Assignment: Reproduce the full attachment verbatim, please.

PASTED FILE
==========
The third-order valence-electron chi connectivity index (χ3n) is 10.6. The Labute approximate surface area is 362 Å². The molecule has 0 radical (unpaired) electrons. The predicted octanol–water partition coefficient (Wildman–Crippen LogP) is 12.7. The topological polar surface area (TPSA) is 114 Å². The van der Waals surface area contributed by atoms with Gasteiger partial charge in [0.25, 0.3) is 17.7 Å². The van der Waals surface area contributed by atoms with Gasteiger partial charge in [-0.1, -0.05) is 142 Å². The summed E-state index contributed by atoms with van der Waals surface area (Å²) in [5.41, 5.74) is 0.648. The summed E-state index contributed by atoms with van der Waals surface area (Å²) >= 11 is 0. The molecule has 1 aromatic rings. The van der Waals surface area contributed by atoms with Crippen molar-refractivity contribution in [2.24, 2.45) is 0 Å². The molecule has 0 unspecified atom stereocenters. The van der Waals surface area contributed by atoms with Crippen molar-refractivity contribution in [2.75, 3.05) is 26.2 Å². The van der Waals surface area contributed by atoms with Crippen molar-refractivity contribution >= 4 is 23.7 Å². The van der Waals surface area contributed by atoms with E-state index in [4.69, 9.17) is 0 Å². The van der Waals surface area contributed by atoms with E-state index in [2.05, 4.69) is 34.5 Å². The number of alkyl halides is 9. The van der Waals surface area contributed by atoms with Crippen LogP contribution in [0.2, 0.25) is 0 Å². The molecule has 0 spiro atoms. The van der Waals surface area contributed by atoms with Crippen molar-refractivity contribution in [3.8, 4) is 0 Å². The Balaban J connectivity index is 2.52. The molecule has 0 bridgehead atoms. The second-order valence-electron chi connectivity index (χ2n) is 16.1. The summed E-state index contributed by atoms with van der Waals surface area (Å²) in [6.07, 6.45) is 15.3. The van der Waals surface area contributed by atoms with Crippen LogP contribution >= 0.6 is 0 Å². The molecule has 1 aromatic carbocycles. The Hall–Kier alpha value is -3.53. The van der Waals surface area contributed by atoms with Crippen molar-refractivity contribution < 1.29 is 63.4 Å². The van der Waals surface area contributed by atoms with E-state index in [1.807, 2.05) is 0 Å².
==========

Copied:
The third-order valence-electron chi connectivity index (χ3n) is 10.6. The Labute approximate surface area is 362 Å². The molecule has 0 radical (unpaired) electrons. The predicted octanol–water partition coefficient (Wildman–Crippen LogP) is 12.7. The topological polar surface area (TPSA) is 114 Å². The van der Waals surface area contributed by atoms with Gasteiger partial charge in [0.25, 0.3) is 17.7 Å². The van der Waals surface area contributed by atoms with Gasteiger partial charge in [-0.1, -0.05) is 142 Å². The summed E-state index contributed by atoms with van der Waals surface area (Å²) in [5.41, 5.74) is 0.648. The summed E-state index contributed by atoms with van der Waals surface area (Å²) >= 11 is 0. The molecule has 1 aromatic rings. The van der Waals surface area contributed by atoms with Crippen molar-refractivity contribution in [2.24, 2.45) is 0 Å². The molecule has 0 unspecified atom stereocenters. The van der Waals surface area contributed by atoms with Crippen molar-refractivity contribution in [2.75, 3.05) is 26.2 Å². The van der Waals surface area contributed by atoms with Crippen molar-refractivity contribution >= 4 is 23.7 Å². The van der Waals surface area contributed by atoms with E-state index in [4.69, 9.17) is 0 Å². The van der Waals surface area contributed by atoms with E-state index in [2.05, 4.69) is 34.5 Å². The number of alkyl halides is 9. The van der Waals surface area contributed by atoms with Crippen LogP contribution in [0.2, 0.25) is 0 Å². The molecule has 0 spiro atoms. The van der Waals surface area contributed by atoms with Crippen molar-refractivity contribution in [3.8, 4) is 0 Å². The Balaban J connectivity index is 2.52. The molecule has 0 bridgehead atoms. The second-order valence-electron chi connectivity index (χ2n) is 16.1. The summed E-state index contributed by atoms with van der Waals surface area (Å²) in [6.07, 6.45) is 15.3. The van der Waals surface area contributed by atoms with Crippen LogP contribution >= 0.6 is 0 Å². The molecule has 1 aromatic carbocycles. The Hall–Kier alpha value is -3.53. The van der Waals surface area contributed by atoms with Crippen molar-refractivity contribution < 1.29 is 63.4 Å². The van der Waals surface area contributed by atoms with E-state index in [1.807, 2.05) is 0 Å².